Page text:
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Updated November 13, 2023

Tech Takes the Lead: Nasdaq Surges, CPI & Retail Sales in the Spotlight

Tech Takes the Lead: Nasdaq Surges, CPI & Retail Sales in the Spotlight

Tech Takes the Lead: Nasdaq Surges, CPI & Retail Sales in the Spotlight

Mike Zaccardi, CFA, CMT

Mike Zaccardi, CFA, CMT

Macro Money Monitor

Market Recap

Mega-cap tech stocks powered higher to lead the S&P 500 to a second straight weekly climb. Capped by the Nasdaq’s best session since May on Friday, the SPX rose 1.3% for the week while the Nasdaq jumped 2.4%.

Small caps were conspicuously weak – a trend that has persisted for more than two years now as the Russell 2000’s bear market presses on.

Sector-wise, it was information Technology’s 4.5% surge lifting equities. Energy as well as the rate-sensitive Real Estate and Utilities areas were all down more than 2%.

Elsewhere, we have seen the dollar and interest rates move higher in tandem for much of this year, but the greenback’s 0.8% advance last week came as bonds sold off modestly. TIPS underperformed the aggregate fixed-income market. Gold and oil endured more significant pain – the metal was off 3% and black gold suffered a more than 4% fall.

For the year, the S&P 500 is up 15.0% and the Nasdaq is higher by 31.8%.

November 3, 2023 - November 10, 2023

The Look Ahead

It’s a busy week on the data front following last week’s constant Fed Speak. The focus will be on the October CPI, PPI, and Retail Sales reports. Along with key Q3 earnings reports from retailers, we’ll get fresh clues on the state of the consumer as holiday spending kicks into high gear. 

Activities get underway in earnest Tuesday morning with the monthly NFIB Small Business Optimism gauge before CPI hits at 8:30 a.m. ET. A hot reading would almost certainly cause Wall Street strategists to rethink their stance on the chance of an additional rate hike. Last week’s words from Chair Powell were seen as hawkish, leaving the door open to another quarter-point rate increase. The trend lower in inflation is pronounced, however, and October could even print a goose-egg Headline CPI figure. 

Wednesday is loaded. Empire Manufacturing PMI for November arrives at the same time as PPI data and the Census Bureau’s October Retail Sales report. Consumers’ feelings turned more downbeat last month, and there have been mixed card-spending trends reported by the major card issuers.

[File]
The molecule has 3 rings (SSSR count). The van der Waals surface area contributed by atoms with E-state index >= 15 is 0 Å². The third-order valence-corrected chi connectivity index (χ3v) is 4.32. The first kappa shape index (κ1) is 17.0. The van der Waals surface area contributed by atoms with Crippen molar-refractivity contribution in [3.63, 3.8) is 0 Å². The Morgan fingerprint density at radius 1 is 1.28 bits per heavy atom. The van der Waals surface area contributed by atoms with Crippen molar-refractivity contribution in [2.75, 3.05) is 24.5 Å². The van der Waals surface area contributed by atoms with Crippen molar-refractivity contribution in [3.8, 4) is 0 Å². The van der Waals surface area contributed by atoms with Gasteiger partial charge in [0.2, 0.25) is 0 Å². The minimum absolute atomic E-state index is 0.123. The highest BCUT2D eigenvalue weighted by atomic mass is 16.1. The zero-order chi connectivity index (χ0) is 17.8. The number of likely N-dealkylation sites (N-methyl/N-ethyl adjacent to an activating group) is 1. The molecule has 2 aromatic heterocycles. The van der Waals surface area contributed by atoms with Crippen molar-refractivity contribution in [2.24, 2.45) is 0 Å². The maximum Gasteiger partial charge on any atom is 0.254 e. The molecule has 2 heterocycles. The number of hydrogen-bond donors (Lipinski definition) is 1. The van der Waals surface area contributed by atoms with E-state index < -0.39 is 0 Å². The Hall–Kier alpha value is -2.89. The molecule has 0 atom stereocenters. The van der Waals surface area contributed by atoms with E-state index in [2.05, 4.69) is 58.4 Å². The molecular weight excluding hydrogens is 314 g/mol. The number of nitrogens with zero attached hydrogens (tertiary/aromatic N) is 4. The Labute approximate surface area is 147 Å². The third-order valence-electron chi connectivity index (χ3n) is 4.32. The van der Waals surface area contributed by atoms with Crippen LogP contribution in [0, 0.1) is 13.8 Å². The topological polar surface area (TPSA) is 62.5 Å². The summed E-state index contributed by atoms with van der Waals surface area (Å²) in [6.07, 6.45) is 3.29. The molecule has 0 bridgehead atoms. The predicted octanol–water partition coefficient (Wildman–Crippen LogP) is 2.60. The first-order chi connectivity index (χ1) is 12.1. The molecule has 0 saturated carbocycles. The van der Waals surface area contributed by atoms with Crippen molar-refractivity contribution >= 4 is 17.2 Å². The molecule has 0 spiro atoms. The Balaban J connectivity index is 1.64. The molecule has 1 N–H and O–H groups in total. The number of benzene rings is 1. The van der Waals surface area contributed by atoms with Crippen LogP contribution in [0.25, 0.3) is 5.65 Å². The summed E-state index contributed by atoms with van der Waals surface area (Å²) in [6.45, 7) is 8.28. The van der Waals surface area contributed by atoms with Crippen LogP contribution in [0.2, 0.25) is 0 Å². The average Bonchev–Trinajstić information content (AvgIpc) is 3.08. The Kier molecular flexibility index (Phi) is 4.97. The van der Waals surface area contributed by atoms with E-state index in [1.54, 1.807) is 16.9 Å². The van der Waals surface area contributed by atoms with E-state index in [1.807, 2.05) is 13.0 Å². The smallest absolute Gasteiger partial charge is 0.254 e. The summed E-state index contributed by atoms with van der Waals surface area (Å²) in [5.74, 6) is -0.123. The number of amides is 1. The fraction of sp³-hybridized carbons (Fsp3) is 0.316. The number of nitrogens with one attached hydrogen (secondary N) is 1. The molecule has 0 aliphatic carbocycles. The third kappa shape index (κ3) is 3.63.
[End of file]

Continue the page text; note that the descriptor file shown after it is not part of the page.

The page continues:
Then on Thursday, a fresh weekly read on initial and continuing jobless claims comes – the trend lately suggests firms are not laying off workers, but also refraining from hiring as the employment situation continues to cool. October Industrial Production is expected to be soft, and the week wraps up with housing data.

Following Moody’s negative warning regarding US debt last Friday night, President Biden and Chinese President Xi Jinping are set to meet on Wednesday in San Francisco. The two leaders will discuss an array of issues, economic policy among them.

This Week's Data Deck: The Focus Will Be On CPI, PPI, and Retail Sales

Source: BofA Global Research

Earnings Reports This Week

Ninety-two percent of the S&P 500 has reported Q3 results, and the beat rate is stout at 81% - the best since Q3 2021, according to FactSet. Aggregate earnings so far have verified 7.1% above preliminary estimates, and the blended EPS growth rate for the index is 4.1%, the first positive quarter since the same period a year ago. 

Retailers and major Chinese companies are in the earnings spotlight this week. Home Depot (HD) hopes to build on the SPX’s solid results – it reports Tuesday before the bell. Target (TGT) and TJX Companies (TJX) results come Wednesday BMO. Walmart (WMT) reports Thursday morning before Ross Stores (ROST) Q3 numbers arrive in the evening. Elsewhere, market-moving profit figures could come from Tyson (TSN), Tencent (TCEHY), JD.com (JD), Cisco (CSCO), Alibaba (BABA), and Applied Materials (AMAT).

Retail Earnings Season Ensues

Source: Wall Street Horizon

Topic of the Week: Consumers Hitting the Pause Button?

Price action and Fed Speak captured the spotlight last week amid a dearth of macro data. On Friday morning, however, there was a significant surprise in the University of Michigan’s November Surveys of Consumers. The preliminary monthly read on how people feel about the state of the economy, its outlook, and inflation expectations did not paint a rosy picture. 

The headline 60.4 index reading was well below the consensus estimate and the weakest since May. Both the current conditions and expectations subcomponents verified worse than economists’ forecasts, but of particular concern were Americans’ feelings on inflation. Usually, as gas prices go, so go inflation expectations, but at 4.4% and 3.2% on the year-ahead outlook and 5-10 year expectation, there’s a perceived ongoing inflation risk.

The Fed pays close attention to these barometers since workers are more likely to demand wage increases if they believe elevated inflation is entrenched in the economy. A 12-year high in the 5-10 year inflation expectations subindex is cause for concern. Price action quickly looked beyond the UMich report as stocks soared after initially buckling in reaction to the 10 a.m. ET report. Treasury yields were also impressively muted heading into the weekend. More important data lies ahead in the coming days.

Sentiment Sours as Inflation Fears Linger

Source: Bloomberg

Consumer Loan Trends Worsening

Inflation is not the only threat to consumers’ health right now. Last Tuesday, the New York Federal Reserve issued its quarterly review of household finances. According to the report, total household debt reached $17.29 trillion in Q3, driven higher by mortgage, credit card, and student loan borrowing increases. 

Of course, Americans’ cumulative assets are also essentially at all-time highs, so focusing solely on the debt side of the ledger is a myopic approach. Nevertheless, there’s a clear uptick in aggregate delinquencies among newly-issued debt. The NY Fed confirmed that 3% of all outstanding debt is in some stage of delinquency as of the end of September, with credit card default trends looking the worst as normalization back to prepandemic levels continues.